Accumulator Pattern

One common use for loops is the accumulator pattern. An accumulator simply computes some values based on a large amount of data, such as the sum, maximum, minimum, average, or count. In programming, a pattern is simply a common structure that is used to solve a recurring problem in code. Since many programs end up needing a loop that acts an accumulator, we’ve developed a common pattern that can be used in our code to solve this problem.

The simplest example of the accumulator pattern is a program that will sum up a set of values. Consider this code:

import java.util.Scanner;

public class Accumulator {

    public static void main(String[] args){
        Scanner scanner = new Scanner(;

        // Initialize accumulator variables
        int sum = 0;

        // Read and parse input
            String input = scanner.nextLine();
            if (input.trim().length() == 0){
            int x = Integer.parseInt(input);

            // Update accumulator variables
            sum += x;

        // Display results
        System.out.println("The sum of these values is " + sum);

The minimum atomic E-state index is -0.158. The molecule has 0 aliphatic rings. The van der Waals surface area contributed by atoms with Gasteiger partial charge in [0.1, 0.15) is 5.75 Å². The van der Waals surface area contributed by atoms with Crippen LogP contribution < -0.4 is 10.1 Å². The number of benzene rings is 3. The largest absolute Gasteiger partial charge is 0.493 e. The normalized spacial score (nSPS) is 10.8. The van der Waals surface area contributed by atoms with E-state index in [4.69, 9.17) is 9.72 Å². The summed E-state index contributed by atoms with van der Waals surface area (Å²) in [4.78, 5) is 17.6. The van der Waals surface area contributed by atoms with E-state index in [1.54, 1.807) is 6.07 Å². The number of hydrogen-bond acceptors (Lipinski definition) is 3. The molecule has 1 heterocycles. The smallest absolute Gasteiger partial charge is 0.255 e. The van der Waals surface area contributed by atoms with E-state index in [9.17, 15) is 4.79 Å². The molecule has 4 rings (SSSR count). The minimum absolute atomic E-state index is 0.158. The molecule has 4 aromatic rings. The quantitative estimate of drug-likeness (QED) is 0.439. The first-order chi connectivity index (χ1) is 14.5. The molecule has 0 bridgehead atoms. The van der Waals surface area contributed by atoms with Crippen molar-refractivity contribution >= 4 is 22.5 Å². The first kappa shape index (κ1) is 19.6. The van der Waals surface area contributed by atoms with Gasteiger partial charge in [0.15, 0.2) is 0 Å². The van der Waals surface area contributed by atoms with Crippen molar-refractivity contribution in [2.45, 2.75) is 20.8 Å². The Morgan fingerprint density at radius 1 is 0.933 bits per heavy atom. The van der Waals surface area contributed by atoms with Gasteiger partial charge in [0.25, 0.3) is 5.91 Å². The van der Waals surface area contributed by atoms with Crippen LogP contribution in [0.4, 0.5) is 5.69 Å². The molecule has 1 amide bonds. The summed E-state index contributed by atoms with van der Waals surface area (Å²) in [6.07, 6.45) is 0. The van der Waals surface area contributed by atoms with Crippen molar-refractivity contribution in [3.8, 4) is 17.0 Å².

In this example, we see the general structure for the accumulator pattern:

  • Before the loop, we initialize any accumulator variables to their default values. Since we are computing the sum, we should start at 0. However, when computing other values, such as the product, we may need to initialize these values to 1, -1, or some other value. It doesn’t always make sense to start at 0.
  • Inside of the loop, we read the input and parse it. Then, we will update the accumulator variables before repeating the loop.
    • Many times we also include a conditional statement here and only update the variables if the Boolean condition is true. For example, we could easily modify this program to only sum up the even values using a conditional statement.
  • After the loop ends, we can then display the accumulated results. In some cases, such as when we are computing the average of a list of values, we may have to perform some final calculations here before displaying the result.

We’ll see this pattern appear many times in our programs from this point onward, so it is helpful to make note of it and observe when it is used in practice.